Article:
After a monotonous, sloppy game at Gaylord Family-Oklahoma Memorial Stadium, the Oklahoma Sooners have earned an ugly 16-7 victory against the visiting West Virginia Mountaineers.
Last season's 50-49 Oklahoma victory in Morgantown, W.V. is but a distant memory after this low-scoring affair, though there is much to take away from the game film.
Despite the poor play from both teams, plenty was left to be learned about both teams.
What lessons can be learned?
Let's get started.
Last season's West Virginia defense certainly didn't hold court with its offensive counterparts.
The Mountaineers defense allowed at least 30 points or more nine times last season, leading many to be fearful of the unit's performance this season, particularly after allowing 17 points to FCS member William and Mary last week.
Saturday against Oklahoma, the Mountaineers played a bend-but-don't-break style, allowing more than 300 rushing yards, but only yielding 16 points on the evening.
The unit played opportunistically, taking advantage of four Oklahoma turnovers.
Unfortunately, the West Virginia offense committed four turnovers of its own.
Entering the season ranked 16th nationally, expectations are, once again, sky high for the Sooners.
Yet they struggled to dispatch a West Virginia team that narrowly escaped FCS member William and Mary last week.
And the mistakes within the contest were more than noteworthy—nine penalties for 53 yards and four turnovers should be a large cause of concern for Oklahoma fans.
If the Sooners don't prove this performance to be an anomaly, the doubters will grow even louder.
Trevor Knight, a redshirt freshman, won the Sooners' starting quarterback battle over Blake Bell during fall camp but was wholly unimpressive during the victory.
Knight finished the evening having completed 10 of 20 passing attempts for 119 yards, one touchdown and two interceptions.
The lone bright spot of Knight's performance was his ability as a scrambler; the quarterback finished with 42 rushing yards on seven carries.
But until Knight proves himself as a passer, the starting job will be up for grabs.
Inheriting former starting quarterback Geno Smith's old job isn't an enviable task, and Paul Millard has learned that the hard way.
The junior quarterback completed 21 of 41 passing attempts for 218 yards and one interception, while not convincing anyone he's the man for the job.
Calls for Clint Trickett to get an opportunity were ringing throughout the West Virginia fanbase throughout the second half, if not the latter portion of the second quarter.
At first glance, you'd think Oklahoma and West Virginia combining for 822 total yards would mean two brilliant offensive performances.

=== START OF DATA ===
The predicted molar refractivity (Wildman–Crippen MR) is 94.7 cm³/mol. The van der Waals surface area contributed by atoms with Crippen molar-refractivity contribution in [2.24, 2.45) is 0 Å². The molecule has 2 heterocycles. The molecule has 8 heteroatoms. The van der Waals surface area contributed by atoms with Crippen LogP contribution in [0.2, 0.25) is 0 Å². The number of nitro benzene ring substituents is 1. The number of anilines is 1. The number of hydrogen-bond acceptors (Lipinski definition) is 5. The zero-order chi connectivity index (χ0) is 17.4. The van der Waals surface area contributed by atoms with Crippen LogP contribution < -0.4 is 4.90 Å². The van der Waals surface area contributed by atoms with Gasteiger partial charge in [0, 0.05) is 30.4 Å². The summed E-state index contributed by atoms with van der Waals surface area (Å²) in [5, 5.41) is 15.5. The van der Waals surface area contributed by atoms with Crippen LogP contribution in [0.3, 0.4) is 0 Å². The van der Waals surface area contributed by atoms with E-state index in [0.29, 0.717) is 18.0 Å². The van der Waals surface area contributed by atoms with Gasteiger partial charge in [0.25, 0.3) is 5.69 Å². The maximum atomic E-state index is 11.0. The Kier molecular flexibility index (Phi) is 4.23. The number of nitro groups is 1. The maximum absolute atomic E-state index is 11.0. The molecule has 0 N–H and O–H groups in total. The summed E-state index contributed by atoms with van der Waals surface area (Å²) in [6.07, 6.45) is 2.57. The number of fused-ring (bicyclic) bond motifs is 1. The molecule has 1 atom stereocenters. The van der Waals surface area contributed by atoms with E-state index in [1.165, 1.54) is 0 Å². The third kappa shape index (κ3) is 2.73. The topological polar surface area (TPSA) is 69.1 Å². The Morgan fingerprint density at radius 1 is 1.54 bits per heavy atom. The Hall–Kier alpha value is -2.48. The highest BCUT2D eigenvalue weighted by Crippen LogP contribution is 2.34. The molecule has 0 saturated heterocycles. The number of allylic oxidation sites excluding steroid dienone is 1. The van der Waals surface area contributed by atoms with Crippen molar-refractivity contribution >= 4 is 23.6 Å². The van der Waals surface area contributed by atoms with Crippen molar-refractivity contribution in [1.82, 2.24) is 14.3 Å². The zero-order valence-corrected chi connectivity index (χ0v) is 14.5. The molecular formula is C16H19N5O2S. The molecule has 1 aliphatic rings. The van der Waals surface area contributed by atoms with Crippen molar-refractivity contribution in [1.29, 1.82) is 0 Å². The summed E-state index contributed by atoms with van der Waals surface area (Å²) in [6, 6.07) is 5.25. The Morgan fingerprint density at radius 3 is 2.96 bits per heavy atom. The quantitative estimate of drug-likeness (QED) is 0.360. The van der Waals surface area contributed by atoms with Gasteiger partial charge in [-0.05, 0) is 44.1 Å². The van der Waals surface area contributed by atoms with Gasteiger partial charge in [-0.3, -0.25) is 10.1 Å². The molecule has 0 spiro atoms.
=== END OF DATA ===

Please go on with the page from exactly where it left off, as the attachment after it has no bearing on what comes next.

Despite the spectacular yardage gained by both teams, only 23 total points were to show for it.
And the eight combined turnovers committed by both teams were enough to make this quite the ugly affair.
West Virginia's scare against William and Mary last week—a 24-17 victory—was just that.
There's no reason for Mountaineers fans to worry about that victory, despite the way in which it felt like a painful loss.
Competing with 16th-ranked Oklahoma for 60 minutes on the way to a 16-7 loss is nothing to scoff at. If anything, it proves the Mountaineers' fluky game last week was simply a minor speed bump along a long road of a season.
Oklahoma's offense has gone down the drain during the first two installments of the post-Landry Jones era.
The current Pittsburgh Steeler was one of the most prolific passers in program history and played a large role in the Sooners' high-octane offense the past three seasons.
With Trevor Knight's disappointing performance and Blake Bell's questionable passing skills to worry about, fans are certainly missing Jones.
Paul Millard was disappointing in his second start at West Virginia, leading fans to clamor for Florida State transfer Clint Trickett.
If anything, a quarterback controversy in brewing in Morgantown.
The offense's struggles with Millard leading the way are enough to warrant a serious look at testing Trickett as the Mountaineers' starter.
Brennan Clay was one of the lone bright spots for either team during the ugly contest.
He racked up 170 rushing yards on 22 carries and was the lone source of offense for the Sooners all evening.
Being the only spark of a dismal offense may force Oklahoma to become a run-first offense featuring Clay as the lead back.
Aside from Oklahoma State, the rest of the Big 12 appears to be wide open.
The Sooners were pegged as the second-best team in the conference.
But with the way TCU and the rest of conference is playing, the race appears to be wide open.